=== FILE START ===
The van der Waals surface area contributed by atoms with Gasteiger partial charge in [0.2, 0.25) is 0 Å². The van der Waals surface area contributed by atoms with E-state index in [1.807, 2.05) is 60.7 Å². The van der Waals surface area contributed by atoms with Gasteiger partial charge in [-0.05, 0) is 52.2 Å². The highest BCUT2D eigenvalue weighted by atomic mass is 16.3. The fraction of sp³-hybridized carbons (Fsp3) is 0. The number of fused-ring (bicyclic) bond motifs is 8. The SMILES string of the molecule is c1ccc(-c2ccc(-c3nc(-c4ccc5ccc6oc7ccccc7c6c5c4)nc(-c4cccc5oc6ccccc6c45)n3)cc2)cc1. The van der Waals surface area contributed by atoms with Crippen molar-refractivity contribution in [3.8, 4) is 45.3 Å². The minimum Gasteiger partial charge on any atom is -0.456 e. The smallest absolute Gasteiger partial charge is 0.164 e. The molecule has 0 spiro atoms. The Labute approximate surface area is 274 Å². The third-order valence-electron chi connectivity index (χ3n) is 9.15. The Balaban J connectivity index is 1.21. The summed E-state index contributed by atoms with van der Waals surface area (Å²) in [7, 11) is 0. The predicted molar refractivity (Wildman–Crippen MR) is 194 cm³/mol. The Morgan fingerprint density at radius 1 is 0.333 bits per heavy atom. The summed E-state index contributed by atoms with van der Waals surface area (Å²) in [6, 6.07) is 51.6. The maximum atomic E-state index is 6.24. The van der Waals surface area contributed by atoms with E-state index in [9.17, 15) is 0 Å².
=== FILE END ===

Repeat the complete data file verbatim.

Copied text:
The van der Waals surface area contributed by atoms with Gasteiger partial charge in [0.2, 0.25) is 0 Å². The van der Waals surface area contributed by atoms with E-state index in [1.807, 2.05) is 60.7 Å². The van der Waals surface area contributed by atoms with Gasteiger partial charge in [-0.05, 0) is 52.2 Å². The highest BCUT2D eigenvalue weighted by atomic mass is 16.3. The fraction of sp³-hybridized carbons (Fsp3) is 0. The number of fused-ring (bicyclic) bond motifs is 8. The SMILES string of the molecule is c1ccc(-c2ccc(-c3nc(-c4ccc5ccc6oc7ccccc7c6c5c4)nc(-c4cccc5oc6ccccc6c45)n3)cc2)cc1. The van der Waals surface area contributed by atoms with Crippen molar-refractivity contribution in [3.8, 4) is 45.3 Å². The minimum Gasteiger partial charge on any atom is -0.456 e. The smallest absolute Gasteiger partial charge is 0.164 e. The molecule has 0 spiro atoms. The Labute approximate surface area is 274 Å². The third-order valence-electron chi connectivity index (χ3n) is 9.15. The Balaban J connectivity index is 1.21. The summed E-state index contributed by atoms with van der Waals surface area (Å²) in [7, 11) is 0. The predicted molar refractivity (Wildman–Crippen MR) is 194 cm³/mol. The Morgan fingerprint density at radius 1 is 0.333 bits per heavy atom. The summed E-state index contributed by atoms with van der Waals surface area (Å²) in [6, 6.07) is 51.6. The maximum atomic E-state index is 6.24. The van der Waals surface area contributed by atoms with E-state index in [9.17, 15) is 0 Å².